LEGO Spoof Ads – LEFOE “Everywhere” Print and Online Media
I completed my ads in Adobe Illustrator with type and my illustrations. The intended media for the ads, however, would be both print (magazine full page spread; 8.5x10.75 inches) and online (Rectangle ROS; 300x250 pixels). The primary subject references the unfortunate truth that individual LEGOs undoubtedly up in inconvenient---and dangerous---places. By spoofing the LEGO “Imagine” Campaign, I kept the clean and minimal layout and copy to let the visuals carry the majority of the message: in the original campaign, the visuals speak to the imaginative possibilities of LEGOs, whereas my campaign shows the potentially hazardous possibilities. With regards to formal qualities, the ads would probably fit better into the “deconstructed” category, as I did not implement a grid to create them.
I fondly remember playing with LEGOs as a child and now, as an advertising major, I appreciate and admired their ads; in fact, I chose to spoof the “Imagine” campaign because I think it is strong and visually appealing, which I anticipated would make for a more interesting spoof campaign. I was not able to find any spoofs on LEGO (LEGO frequently “spoofs” movies and television shows, but more as a way to advertise their products), so I feel that my campaign contributes something new to the “LEGO conversation.” Compared to the work of other students in class, I believe my campaign is probably much simpler, visually speaking, so I hope that it does not get lost; when I presented the concept, I felt like everyone related to the annoyance of finding spare LEGOs around the house and stepping on them or fearing that children would swallow them or put them up their noses. I almost entirely based my campaign on the “Imagine” campaign with little additional inspiration. My approach and mood, however, was influenced by the rise of the overly-attentive and concerned mothers, much like one finds on “Mommy Blogs.” In fact, I considered mothers my main target for this campaign, as it highlights the dangers of LEGOs.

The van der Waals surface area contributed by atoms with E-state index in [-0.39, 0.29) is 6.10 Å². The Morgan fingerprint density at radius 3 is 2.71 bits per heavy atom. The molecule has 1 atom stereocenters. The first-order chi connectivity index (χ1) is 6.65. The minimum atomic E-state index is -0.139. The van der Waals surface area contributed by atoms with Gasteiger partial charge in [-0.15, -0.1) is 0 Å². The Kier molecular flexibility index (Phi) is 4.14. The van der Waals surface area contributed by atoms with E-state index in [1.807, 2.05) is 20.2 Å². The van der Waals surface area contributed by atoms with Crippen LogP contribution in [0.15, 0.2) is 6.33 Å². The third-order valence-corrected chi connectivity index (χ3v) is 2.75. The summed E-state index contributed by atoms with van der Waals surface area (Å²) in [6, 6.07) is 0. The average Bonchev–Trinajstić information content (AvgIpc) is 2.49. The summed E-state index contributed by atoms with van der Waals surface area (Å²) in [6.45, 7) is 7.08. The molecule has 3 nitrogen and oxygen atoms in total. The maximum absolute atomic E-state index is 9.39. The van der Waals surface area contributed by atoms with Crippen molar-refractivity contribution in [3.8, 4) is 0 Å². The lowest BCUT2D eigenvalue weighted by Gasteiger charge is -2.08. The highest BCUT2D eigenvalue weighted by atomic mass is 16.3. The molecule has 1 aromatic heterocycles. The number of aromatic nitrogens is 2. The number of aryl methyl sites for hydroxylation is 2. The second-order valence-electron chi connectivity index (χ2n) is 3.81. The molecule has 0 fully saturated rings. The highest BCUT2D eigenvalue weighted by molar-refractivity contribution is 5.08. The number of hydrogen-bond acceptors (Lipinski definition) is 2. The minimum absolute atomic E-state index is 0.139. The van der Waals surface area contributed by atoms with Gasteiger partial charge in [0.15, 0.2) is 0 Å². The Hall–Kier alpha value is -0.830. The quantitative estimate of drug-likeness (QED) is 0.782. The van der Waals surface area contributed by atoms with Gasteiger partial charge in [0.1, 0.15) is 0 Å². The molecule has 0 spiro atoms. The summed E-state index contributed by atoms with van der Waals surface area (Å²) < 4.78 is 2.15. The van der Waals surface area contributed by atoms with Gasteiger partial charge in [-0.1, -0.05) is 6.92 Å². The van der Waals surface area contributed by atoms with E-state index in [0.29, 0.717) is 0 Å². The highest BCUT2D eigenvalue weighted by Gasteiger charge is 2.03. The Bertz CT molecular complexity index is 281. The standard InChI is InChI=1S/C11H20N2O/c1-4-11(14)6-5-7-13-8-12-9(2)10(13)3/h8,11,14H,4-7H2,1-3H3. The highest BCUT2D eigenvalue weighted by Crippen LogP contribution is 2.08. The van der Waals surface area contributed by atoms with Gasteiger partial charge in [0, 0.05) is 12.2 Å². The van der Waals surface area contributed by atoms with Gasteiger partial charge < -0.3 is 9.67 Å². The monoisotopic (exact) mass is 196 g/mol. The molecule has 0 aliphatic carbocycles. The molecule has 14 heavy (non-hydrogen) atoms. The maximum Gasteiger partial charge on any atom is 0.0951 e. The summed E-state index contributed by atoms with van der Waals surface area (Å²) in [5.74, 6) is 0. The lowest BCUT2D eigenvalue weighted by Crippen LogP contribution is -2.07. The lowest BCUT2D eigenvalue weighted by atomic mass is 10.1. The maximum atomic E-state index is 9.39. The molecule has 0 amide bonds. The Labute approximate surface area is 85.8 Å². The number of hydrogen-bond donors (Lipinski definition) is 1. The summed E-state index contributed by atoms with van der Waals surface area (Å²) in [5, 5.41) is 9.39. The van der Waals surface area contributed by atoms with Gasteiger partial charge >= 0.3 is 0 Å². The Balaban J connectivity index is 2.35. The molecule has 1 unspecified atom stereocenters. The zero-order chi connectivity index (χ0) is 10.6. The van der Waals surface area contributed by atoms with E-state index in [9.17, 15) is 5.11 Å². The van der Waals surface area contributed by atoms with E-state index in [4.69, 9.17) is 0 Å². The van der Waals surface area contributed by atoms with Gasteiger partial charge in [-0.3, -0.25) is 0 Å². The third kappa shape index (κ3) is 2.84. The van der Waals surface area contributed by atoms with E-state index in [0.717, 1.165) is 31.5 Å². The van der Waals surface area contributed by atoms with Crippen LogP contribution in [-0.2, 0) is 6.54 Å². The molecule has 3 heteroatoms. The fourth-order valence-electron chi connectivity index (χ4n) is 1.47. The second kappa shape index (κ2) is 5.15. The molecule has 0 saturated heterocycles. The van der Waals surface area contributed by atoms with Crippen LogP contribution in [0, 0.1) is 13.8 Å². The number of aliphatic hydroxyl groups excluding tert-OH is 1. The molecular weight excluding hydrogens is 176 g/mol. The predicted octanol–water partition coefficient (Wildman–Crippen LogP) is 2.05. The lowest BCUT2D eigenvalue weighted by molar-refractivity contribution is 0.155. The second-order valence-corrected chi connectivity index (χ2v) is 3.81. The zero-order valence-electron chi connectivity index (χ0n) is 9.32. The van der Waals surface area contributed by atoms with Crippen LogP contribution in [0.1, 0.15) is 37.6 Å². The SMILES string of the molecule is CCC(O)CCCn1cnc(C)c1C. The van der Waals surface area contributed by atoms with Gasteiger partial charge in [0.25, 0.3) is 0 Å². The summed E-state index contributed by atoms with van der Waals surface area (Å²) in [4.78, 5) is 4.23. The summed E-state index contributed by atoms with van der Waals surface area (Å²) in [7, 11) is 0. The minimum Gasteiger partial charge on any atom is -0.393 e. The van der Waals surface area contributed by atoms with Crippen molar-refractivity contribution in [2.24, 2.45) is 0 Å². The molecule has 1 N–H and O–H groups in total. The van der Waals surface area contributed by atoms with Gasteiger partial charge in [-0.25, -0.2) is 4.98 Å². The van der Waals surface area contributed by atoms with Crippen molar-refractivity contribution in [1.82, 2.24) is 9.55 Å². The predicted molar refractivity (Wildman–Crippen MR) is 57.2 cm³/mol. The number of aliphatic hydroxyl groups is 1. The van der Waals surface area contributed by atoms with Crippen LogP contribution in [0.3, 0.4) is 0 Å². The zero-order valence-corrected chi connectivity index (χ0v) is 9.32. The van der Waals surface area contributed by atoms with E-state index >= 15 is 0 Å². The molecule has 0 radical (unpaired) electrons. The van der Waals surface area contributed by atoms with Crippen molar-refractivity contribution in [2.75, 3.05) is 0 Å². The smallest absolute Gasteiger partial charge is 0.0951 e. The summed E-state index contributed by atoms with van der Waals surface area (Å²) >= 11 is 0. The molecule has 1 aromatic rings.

Initially, I planned to depict the annoyance of finding LEGOs everywhere (coat pockets, purses, on the floor, etc.), but the resulting campaign looked less like a spoof, and more like a humorous approach by LEGO themselves. I realized that, to truly spoof an iconic and beloved brand like LEGO, I had to amplify the drama, so I illustrated LEGOs inside of a nostril and a baby’s belly, both of which are much more frightening to a mother than in a purse or coat pocket. These are actual dangers that are associated with LEGOs, but are often forgotten because it is such familiar and cherished brand. In considering the placement of my campaign (and for my context pictures) I chose to show them in Parents Magazine and on Babble, a parenting blog by Disney. My campaign is perhaps too subtle and still may not read as a spoof, but I do think I was successful in choosing markets where the message would resonate with the proper target; I also believe the campaign succinctly comments on how LEGOs truly are “everywhere,” even places you hope to never find them.